A house committee heard testimony Wednesday on a bill that would restrict where the state’s low-income residents can use EBT cards.
The bill would ban people from using EBT cash benefits at businesses that primarily engage in tattooing and body piercing. The bill’s sponsor, Rep. Charles McMahon (R-Rockingham), says the ban would also extend to smoke shops and future medical marijuana dispensaries.
"We are not here to use government as a weapon," Rep. McMahon told the House Committee on Health, Human Services and Elderly Affairs. "We’re here to use it as a tool and to help our fellow citizens who do need assistance. The record shows they do follow the rules."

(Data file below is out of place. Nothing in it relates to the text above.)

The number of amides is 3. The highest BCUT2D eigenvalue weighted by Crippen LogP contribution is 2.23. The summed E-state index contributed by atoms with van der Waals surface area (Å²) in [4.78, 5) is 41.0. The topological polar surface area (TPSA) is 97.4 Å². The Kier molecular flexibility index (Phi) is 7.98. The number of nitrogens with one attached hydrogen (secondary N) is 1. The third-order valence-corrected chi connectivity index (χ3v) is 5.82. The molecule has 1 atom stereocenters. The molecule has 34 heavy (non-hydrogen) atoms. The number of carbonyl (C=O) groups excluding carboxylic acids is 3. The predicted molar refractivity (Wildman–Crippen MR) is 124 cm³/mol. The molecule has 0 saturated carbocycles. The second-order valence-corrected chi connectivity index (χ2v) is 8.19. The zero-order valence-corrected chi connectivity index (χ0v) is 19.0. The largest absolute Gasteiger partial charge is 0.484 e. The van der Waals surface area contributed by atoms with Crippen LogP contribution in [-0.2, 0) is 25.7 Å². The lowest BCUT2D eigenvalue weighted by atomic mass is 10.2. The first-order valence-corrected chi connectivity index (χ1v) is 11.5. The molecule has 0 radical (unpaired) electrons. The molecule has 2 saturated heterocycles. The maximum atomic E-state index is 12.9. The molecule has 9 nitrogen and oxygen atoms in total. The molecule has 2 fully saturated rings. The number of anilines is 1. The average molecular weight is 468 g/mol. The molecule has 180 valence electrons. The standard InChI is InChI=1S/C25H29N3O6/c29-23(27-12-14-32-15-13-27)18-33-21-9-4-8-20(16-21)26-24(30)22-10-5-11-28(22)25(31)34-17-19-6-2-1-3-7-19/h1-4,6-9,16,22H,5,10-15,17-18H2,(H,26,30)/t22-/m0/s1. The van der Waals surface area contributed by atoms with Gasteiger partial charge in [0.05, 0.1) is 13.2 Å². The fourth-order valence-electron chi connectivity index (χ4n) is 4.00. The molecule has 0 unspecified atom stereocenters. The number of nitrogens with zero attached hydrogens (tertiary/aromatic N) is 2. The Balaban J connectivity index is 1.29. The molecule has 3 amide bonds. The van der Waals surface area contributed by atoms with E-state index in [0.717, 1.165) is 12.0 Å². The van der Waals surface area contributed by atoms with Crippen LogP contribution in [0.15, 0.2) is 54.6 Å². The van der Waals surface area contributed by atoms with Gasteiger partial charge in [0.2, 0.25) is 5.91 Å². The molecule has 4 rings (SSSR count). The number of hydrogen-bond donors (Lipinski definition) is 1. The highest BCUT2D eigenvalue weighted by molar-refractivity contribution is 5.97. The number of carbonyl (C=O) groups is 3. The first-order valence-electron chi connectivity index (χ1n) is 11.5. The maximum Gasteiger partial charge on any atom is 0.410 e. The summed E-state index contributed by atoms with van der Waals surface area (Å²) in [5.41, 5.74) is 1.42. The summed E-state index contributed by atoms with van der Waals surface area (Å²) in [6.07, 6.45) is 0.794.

McMahon says there would be an exception for people with a medical marijuana prescription.
No one spoke out against the bill, and even advocates for the poor voiced support.
"While we may not fully agree with you for the need for this legislation, we believe that what is proposed is fair and does not create additional burdens for those in need, those that run the program, or the businesses that serve them," said MaryLou Beaver, the director of Every Child Matters.
The state distributed $28,417,584 to 12,476 households in fiscal year 2014. Most of that money went to rent payments. Investigating fraud cost the state more than the money recovered by those investigations.
EBT cards cannot be used in casinos, liquor stores, and adult entertainment venues.